In Day 2 of the Social Justice Symposium, Angela Davis and Gerry Medina discuss activism, privilege and Black Lives Matter

Courtesy of Columbia GSAPP via Wikimedia Commons under CC BY-SA-2.5

On Friday, Jan. 29, the Associated Students Program Board (ASPB), African Student Programs (ASP) and HUB Programs collaborated to host the second part of their social justice symposium. 

The event began at 6 p.m with a brief workshop with Gerry Medina, the Leadership and Service Programs Coordinator at UCR. Music played as people began to enter the Zoom meeting. Rather than muting all of the participants, the first half of the symposium allowed everyone free access to their microphones and video displays. There were roughly over 60 people who attended this workshop.

The workshop was interactive, and when Medina was introduced, he announced that the purpose of this workshop was to serve as a “primer on the concept of social justice and what it means.” Medina guided the participants through different questions and encouraged people to answer them in the chat. 

In between questions, Medina also prepared an activity that would enable participants to check their privileges. Participants were encouraged to take out a piece of paper and map out their identity by examining which parts of their identities they think about the most and whether those parts granted them some sort of privilege in society. Medina stated that it was important to understand that “Life is difficult for everyone, but do you have institutional barriers in society along with those everyday difficulties?”

After Medina’s workshop, the Social Justice Symposium ended with a Q&A lecture with Angela Davis. Davis, a political activist and professor at UC Santa Cruz, was a keynote speaker for this event. Her Q&A session began at 7 p.m., and Ta’Neill M Hope was the first to interview Davis. In this first half of the lecture, Davis revealed that her interest in social justice started when she was very young. Davis stated, “I never had an epiphany. I never made a decision to be involved in these efforts. It is simply how we must live our lives.”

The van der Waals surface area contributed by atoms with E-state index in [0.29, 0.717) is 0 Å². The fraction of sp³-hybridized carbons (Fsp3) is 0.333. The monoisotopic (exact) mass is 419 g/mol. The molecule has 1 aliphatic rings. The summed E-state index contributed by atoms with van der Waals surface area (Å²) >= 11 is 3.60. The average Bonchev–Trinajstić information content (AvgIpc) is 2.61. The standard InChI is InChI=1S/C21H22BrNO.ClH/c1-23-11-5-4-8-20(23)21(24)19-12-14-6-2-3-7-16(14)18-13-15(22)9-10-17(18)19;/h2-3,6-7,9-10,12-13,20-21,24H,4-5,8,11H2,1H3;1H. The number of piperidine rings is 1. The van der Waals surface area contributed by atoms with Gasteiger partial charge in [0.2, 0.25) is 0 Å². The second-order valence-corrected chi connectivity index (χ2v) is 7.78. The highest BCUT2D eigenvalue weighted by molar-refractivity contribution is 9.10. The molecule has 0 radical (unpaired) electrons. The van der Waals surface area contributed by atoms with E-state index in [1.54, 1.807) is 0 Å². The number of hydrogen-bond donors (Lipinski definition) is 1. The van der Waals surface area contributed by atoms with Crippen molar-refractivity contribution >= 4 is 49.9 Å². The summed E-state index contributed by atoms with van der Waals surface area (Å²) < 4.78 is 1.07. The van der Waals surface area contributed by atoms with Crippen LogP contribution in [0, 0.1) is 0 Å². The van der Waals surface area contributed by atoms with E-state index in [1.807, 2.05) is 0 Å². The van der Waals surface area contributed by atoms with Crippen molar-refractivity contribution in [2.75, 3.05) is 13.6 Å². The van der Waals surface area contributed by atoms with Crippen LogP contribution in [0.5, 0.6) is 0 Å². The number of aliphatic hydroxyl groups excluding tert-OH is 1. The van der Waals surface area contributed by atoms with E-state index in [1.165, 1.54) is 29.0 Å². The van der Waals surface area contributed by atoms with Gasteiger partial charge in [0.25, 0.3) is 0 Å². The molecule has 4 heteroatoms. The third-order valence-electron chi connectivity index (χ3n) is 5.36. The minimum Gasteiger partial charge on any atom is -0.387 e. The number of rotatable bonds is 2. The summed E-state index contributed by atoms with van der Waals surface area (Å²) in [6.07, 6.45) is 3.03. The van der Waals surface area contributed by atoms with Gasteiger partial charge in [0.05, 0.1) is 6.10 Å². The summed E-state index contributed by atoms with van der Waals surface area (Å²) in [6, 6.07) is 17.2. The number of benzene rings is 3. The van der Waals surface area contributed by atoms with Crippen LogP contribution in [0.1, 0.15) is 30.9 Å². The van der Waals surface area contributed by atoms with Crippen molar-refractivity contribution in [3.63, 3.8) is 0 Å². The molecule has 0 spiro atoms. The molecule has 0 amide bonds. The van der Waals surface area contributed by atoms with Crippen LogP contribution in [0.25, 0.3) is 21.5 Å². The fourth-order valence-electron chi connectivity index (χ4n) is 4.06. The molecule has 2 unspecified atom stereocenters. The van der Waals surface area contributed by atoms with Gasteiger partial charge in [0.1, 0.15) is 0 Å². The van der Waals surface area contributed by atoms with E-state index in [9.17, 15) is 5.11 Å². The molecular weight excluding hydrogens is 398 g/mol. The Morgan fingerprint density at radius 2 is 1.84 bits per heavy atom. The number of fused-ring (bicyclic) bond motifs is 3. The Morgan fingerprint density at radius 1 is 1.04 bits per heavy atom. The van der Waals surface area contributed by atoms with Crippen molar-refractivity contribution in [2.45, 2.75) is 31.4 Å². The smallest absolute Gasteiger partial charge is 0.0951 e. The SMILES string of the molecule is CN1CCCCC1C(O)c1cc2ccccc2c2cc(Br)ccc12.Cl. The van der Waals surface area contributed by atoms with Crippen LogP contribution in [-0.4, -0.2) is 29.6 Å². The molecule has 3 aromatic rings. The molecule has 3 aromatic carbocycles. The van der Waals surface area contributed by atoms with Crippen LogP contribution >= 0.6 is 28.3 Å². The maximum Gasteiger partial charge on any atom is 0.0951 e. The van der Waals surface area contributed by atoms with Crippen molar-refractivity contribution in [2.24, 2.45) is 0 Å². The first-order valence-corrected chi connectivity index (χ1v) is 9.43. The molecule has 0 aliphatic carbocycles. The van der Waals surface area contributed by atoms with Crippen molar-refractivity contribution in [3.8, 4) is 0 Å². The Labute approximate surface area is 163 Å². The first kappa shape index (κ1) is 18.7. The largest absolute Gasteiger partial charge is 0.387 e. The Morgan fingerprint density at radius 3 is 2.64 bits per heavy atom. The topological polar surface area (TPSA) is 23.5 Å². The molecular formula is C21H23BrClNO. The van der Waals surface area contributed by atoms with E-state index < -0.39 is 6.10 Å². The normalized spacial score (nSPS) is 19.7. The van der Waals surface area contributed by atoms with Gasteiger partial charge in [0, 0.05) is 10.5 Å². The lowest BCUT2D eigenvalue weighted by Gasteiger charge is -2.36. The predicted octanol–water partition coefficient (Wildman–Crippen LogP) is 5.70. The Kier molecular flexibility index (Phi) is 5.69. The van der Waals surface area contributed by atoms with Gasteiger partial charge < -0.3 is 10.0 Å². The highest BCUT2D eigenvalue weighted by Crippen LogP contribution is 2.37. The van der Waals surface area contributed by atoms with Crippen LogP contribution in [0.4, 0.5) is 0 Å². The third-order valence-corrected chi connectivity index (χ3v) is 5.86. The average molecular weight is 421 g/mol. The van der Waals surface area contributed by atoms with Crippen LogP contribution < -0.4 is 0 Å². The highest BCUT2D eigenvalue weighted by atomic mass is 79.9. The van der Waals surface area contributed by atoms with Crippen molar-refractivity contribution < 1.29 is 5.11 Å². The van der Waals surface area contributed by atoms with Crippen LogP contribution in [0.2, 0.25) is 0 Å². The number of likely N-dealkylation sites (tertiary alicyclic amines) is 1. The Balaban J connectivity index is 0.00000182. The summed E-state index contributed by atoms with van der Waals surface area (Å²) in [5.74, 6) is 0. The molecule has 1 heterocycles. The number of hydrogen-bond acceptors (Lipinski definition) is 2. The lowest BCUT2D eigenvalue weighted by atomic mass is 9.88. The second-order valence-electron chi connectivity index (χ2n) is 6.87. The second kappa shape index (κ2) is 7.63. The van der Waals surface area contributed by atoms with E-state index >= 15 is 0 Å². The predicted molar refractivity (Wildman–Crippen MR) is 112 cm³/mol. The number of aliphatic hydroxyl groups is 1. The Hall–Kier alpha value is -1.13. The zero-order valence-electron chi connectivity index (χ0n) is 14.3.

When asked how she combats burnout, Davis responded, “I think what has helped me is my sense of being a part of a larger community.” She claimed, “We learn how to think of ourselves primarily as individuals so one of the challenges is to resist that ideological turn.” 

The topic of our current school system was also brought up. Davis suggested, “Our system needs to be re-hauled, revamped and re-imagined.” Davis expressed her excitement over visiting some high schools with social justice embedded into their curriculum, and she argued that all schools should do the same. She firmly believed in “education not incarceration” and noted that our society needs to shift funding to build better schools and make free quality education available to everyone.

The questions then turned to current events, as Hope asked Davis how we should continue to push against police brutality after the number of protests that arose last year. Davis was awed by the people who chose to attend protests and to take steps towards progressing the Black Lives Matter movement last year, especially at the expense of their own health as the pandemic loomed over the world. She stated, “Victories come as a result of people who stood up and resisted” and that she imagined that “the work we’ve been doing in the past decades were to prepare for the future.”

Afterwards, the conversation transferred to the student Q&A section. One participant asked Davis how she dealt with the anxiety of meeting resistance during protests. Davis replied, “There have been so many times when I was really scared to death, but I learned that one can still act.” One student asked how to hold oppressors accountable. Davis replied that our society impulsively sends people to prison, and she argues that this only prevents us from brainstorming better ways to deal with people who have done wrong. She claims that many people who have been abused want and know how to re-educate abusers.

The final question came from Dominik Deciga who asked for Davis’ opinion on social media and performative activism. Davis replied, “I don’t know whether now is the time to criticize people for their performative activism.” However, she argued that technology could be useful in bringing attention to a cause, especially since it connects us to similar movements around the world. She claimed, “We have to use that technology productively and not allow it to use us.”

Both halves of the events were so engrossing and enlightening that they ended up going over time. There was a lot to cover on the topic of social justice, and though Davis was unable to answer everyone’s questions, she made a point to ask the ASPB to email her a copy of the questions so that she could read them. This symposium was an educational experience, and UCR should make an effort to host similar events.

ASPB will host its next event, “Mindfulness and Meditating with Raveena,” on Feb. 3 at 7 p.m. via Zoom. 

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